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The Gunners boss is regularly criticised for believing a third- or fourth- place finish is better than winning a domestic cup trophy, but it makes clear financial sense

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By Julian Bennetts

Arsene Wenger has often been credited with revolutionising football in England. Now, subtly, football has hit back, launching a counter-revolution of its own, one of which The Professor is a leading proponent.

When Wenger arrived at Arsenal in 1997, dietary supplements and yoga were seen as the ideas of a lunatic.

Now, putting every effort into winning trophies is seen as lunacy, certainly when there is the tantalising possibility of a Champions League qualifier at stake.

Priorities are skewed, success relative. The goal is no longer a day out at Wembley and the chance of an FA Cup winners medal. Instead, the aim is to travel to Cluj, to Braga, to Zagreb in the Champions League.

Wenger makes no apology for this – and he certainly did not as he explained why at Arsenal's AGM on Thursday - and nor should he. His duty is to his club, and as world football has become condensed to the choice of a satellite television channel, romance has drained away.

It used to be that European qualification offered fans a chance to see players and teams they knew little about. In the modern age, established stars are drawn to the 'project' of playing in war-torn Dagestan, as long as they are recompensed to the tune of £350,000-per-week.

Should Samuel Eto'o and his friends at Anzhi Makhachkala worry about where their money has come from, considering that the average monthly wage in Dagestan is £156? Perhaps.

Does Wenger worry about how Anzhi are funded? Certainly, in that it affects his own club. If a genuinely world-class player such as Eto'o is worth such an exorbitant sum, how about one of slightly less ability – someone such as former Russia captain Andrey Arshavin, for example.

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Beauty is in the eye of the beholder, and to one very respected eye, Arshavin is worth £80,000-per-week. Wenger has little choice but to react to the inflationary nature of football by paying premium talents more, and wages at Arsenal are now £143m, an increase of £19m on the previous financial year.

So how is that funded? Winning a trophy is one option. After all, the latest winners of the FA Cup (Chelsea, in case you had forgotten) got to take home a cheque for £1.8m last season. Mind you, they could focus on qualifying for the Champions League.

Taking part in the group stage of the Champions League is estimated to be worth £40m. Advance further and the figures rise dramatically, with Chelsea thought to have earned £48m in prize money alone for winning last season's competition.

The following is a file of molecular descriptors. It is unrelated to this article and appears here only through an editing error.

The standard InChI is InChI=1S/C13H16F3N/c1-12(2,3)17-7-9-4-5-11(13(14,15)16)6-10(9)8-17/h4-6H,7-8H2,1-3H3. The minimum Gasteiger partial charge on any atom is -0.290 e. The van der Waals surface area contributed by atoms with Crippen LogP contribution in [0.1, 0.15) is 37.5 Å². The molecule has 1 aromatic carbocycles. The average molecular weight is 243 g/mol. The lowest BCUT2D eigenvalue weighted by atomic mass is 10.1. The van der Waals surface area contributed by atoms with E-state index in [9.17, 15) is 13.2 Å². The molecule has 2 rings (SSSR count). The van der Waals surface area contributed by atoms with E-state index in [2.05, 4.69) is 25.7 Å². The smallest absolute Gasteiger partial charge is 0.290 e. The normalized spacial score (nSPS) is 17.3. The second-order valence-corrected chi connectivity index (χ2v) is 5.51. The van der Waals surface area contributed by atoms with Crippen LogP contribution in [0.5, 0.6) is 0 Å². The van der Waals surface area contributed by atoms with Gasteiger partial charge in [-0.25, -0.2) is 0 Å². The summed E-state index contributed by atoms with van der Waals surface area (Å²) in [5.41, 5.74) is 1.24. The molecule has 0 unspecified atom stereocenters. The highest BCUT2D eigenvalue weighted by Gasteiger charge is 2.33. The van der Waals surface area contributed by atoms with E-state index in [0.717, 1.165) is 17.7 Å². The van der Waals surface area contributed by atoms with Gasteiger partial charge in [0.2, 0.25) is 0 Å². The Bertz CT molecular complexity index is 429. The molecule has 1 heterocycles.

Two seasons ago Arsenal raised ticket prices by 6.5 per cent. That will bring an extra £4m annually into the club's coffers. In comparison, the difference between being knocked out in the last 16 or the quarter-finals of the Champions League is £8m. Resting your key players for FA Cup and League Cup games is hardly a surprise when those are the figures at stake.

Many feel that such a state of affairs is hugely depressing. Players used to measure their careers by what they had won, and fans by trophies they had seen their teams lift. Now, there is an acceptance of the new status quo, one that has quickly taken hold.

It has come from the decision to expand the European Cup into the bloated, money-spinning tournament it has now become, one where finishing 21 points behind Manchester United – as Arsenal did in 2006-07 – is something to be proud of.

In many respects, it is simply capitalism taken to its natural conclusion. Big business does not care about the source of your money, simply how much of it you have. The champions of Europe are bankrolled by a Russian oligarch, the champions of England by the crown prince of Abu Dhabi.

For Arsenal, Liverpool, Tottenham and the rest, competing with such inexhaustible financial backing is, well, exhausting. They have to find new and innovative ways of increasing their revenue streams, as well as maintaining established ones such as Champions League qualification – and even then they may only stand still.

So if you want romance, don't expect it from the FA Cup. If you want heart-warming tales and against-the-odds triumphs, then a sport that has been caught up in a series of racist disputes for what seems an eternity probably isn't for you.

Instead, the battle for fourth place in the Premier League will be as hard-fought as ever. Blame Samuel Eto'o for that. Blame Roman Abramovich or Sheikh Mansour if you want. But don't blame Arsene Wenger for talking about a truth that is already self-evident.

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